From the Journals

Checkpoint inhibitor shows promise in advanced squamous-cell carcinoma



An immune checkpoint inhibitor that targets the PD-1 receptor has shown “robust” efficacy among patients with advanced cutaneous squamous-cell carcinoma, according to researchers.

A combined phase 1/phase 2 study, published in the New England Journal of Medicine and presented simultaneously at the annual meeting of the American Society of Clinical Oncology, looked at the effect of monoclonal antibody cemiplimab in an expansion cohort of 26 patients with locally-advanced or metastatic cutaneous squamous-cell carcinoma who were not eligible for surgery. The phase 2 component involved 59 patients with metastatic disease.

Patients were treated with intravenous cemiplimab every 2 weeks for 48 weeks in the phase 1 study, and up to 96 weeks – or until unacceptable toxicity or disease progression – in the phase 2 study.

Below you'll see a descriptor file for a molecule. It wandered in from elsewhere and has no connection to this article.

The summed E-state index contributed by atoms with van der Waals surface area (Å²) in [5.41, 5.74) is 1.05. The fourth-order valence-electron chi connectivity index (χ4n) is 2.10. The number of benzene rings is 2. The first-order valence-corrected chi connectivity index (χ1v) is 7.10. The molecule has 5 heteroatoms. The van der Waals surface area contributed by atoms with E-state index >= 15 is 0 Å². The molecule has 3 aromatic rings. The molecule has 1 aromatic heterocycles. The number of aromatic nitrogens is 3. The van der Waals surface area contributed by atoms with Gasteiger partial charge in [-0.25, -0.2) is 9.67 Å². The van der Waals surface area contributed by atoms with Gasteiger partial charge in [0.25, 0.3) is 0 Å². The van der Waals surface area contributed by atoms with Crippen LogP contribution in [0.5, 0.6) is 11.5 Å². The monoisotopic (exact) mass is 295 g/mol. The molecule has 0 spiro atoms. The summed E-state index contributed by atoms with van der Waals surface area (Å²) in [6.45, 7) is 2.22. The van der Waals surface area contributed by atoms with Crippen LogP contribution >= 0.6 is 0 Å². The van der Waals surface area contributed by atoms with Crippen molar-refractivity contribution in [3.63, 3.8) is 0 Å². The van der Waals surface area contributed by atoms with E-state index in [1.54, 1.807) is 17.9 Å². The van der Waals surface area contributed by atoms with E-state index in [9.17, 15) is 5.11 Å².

In the phase 1 study, researchers saw a response rate of 50% and a 65% rate of durable disease control, after a median follow-up of 11 months (1.1-17). The median time to response was 2.3 months, and more than half the patients (54%) who showed a response maintained that response past 6 months.

In the phase 2 study in patients with metastatic disease, 47% responded to the treatment – 24 patients showed a partial response and 4 showed a complete response. Of those who responded, 61% showed durable disease control after a median follow-up of 7.9 months.

The median time to response in this group of patients was 1.9 months, and 57% of those who did respond still showed a response at 6 months. However neither median progression-free survival nor median overall survival had been reached at the point of data cut-off.

The treatment showed similar effects in patients with regional and distant metastatic disease.

Advanced cutaneous squamous-cell carcinoma was thought to be an ideal target for immunotherapy because the high mutation burden in the tumor meant it would be sensitive to effector T cell attack, wrote Michael R. Migden, MD, of the University of Texas MD Anderson Cancer Center, Houston, and his coauthors.

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